Involvement in facilitating cryptocurrency mining operations has led to a life imprisonment sentence for Yi Xiao, a former member of the Chinese Communist Party (CCP), as decreed by a Chinese court in response to corruption charges. Yi Xiao, who previously held the position of vice chairman within the Jiangxi provincial committee of the People’s Political Consultative Conference, has also been found guilty of abusing his power. The court’s verdict stemmed from his acceptance of over 125 million yuan ($17.1 million) in bribes spanning from 2008 to 2021.
Additionally, while serving as the party secretary of Fuzhou City, Xiao provided assistance to companies engaged in digital asset mining, a prohibited activity in China. The court stated that these actions resulted in substantial losses to public assets and the interests of the nation and its people. Consequently, Xiao has been sentenced to life imprisonment, along with a revocation of all his political rights and the confiscation of his personal assets.
China’s Evolving Stance on Cryptocurrency
China’s historical relationship with digital asset’s has been marked by turbulence. As far back as 2013, the nation initiated measures to distance itself from crypto, prohibiting banks from engaging in crypto transactions. Subsequently, in 2017, China extended its restrictions by banning Initial Coin Offerings (ICOs), a move intended to bolster the national currency, the yuan, and curtail the illicit outflow of funds.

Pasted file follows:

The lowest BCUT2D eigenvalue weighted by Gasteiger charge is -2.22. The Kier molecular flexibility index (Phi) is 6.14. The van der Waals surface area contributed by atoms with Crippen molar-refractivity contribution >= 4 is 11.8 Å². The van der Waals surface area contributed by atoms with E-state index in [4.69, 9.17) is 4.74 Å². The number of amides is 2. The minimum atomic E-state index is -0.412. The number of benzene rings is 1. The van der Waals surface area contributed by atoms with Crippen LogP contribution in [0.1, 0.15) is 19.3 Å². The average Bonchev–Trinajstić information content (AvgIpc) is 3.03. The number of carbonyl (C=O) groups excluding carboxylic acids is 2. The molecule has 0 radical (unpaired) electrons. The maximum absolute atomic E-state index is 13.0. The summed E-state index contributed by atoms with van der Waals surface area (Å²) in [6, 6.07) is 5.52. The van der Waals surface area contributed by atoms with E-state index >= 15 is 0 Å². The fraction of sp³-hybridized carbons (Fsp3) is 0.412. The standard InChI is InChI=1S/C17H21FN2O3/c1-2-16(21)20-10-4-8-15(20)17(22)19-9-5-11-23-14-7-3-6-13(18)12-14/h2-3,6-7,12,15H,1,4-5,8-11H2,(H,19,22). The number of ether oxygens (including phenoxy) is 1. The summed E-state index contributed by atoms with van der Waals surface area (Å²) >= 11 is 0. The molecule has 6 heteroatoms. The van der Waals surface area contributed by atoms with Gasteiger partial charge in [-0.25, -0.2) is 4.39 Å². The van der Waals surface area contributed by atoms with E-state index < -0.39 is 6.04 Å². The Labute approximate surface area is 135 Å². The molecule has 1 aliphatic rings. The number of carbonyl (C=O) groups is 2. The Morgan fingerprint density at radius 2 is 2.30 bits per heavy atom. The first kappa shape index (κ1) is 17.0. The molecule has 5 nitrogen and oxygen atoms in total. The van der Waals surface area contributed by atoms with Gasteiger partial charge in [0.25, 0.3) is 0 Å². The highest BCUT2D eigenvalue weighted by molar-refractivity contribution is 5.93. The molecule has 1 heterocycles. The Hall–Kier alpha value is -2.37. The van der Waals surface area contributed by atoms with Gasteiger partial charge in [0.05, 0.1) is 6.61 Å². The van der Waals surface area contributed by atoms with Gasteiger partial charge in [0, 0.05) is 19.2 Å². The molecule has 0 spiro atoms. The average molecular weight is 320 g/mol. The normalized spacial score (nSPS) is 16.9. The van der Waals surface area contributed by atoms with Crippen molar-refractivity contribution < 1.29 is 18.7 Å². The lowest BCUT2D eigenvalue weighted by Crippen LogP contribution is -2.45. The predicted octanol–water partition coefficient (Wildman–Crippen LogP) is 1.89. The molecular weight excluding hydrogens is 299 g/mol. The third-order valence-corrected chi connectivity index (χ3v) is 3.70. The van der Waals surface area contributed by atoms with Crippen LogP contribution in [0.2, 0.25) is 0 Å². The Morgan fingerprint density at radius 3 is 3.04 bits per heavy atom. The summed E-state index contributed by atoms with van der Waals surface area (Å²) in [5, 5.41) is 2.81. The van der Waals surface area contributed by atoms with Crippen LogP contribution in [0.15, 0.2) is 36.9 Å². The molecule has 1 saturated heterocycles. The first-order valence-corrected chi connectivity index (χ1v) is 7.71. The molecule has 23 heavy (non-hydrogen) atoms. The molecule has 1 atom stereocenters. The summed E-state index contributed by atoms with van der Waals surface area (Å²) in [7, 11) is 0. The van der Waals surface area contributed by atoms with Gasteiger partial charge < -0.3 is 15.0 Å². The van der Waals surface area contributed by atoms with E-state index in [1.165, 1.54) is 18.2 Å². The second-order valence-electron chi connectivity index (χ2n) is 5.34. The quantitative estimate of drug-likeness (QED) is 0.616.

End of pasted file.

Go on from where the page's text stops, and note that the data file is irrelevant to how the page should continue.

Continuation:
By 2019, the focus shifted to Bitcoin (BTC) mining, with the National Development and Reform Commission (NDRC) designating BTC mining as “undesirable.” This signaled the government’s apprehensions about the practice. The year 2020 witnessed an intensified crackdown on the burgeoning crypto sector, as the People’s Bank of China (PBoC) revealed its intent to block more than 100 foreign websites providing crypto exchange services.
Nevertheless, it wasn’t until 2021 that China’s ban on crypto mining became fully operative. Prior to this, provinces such as Inner Mongolia, Xinjiang, and Sichuan had functioned as significant Bitcoin (BTC) mining centers, collectively contributing to nearly half of the global BTC mining power. The definitive blow materialized in September 2021 when the country chose to enact a comprehensive prohibition on crypto mining activities.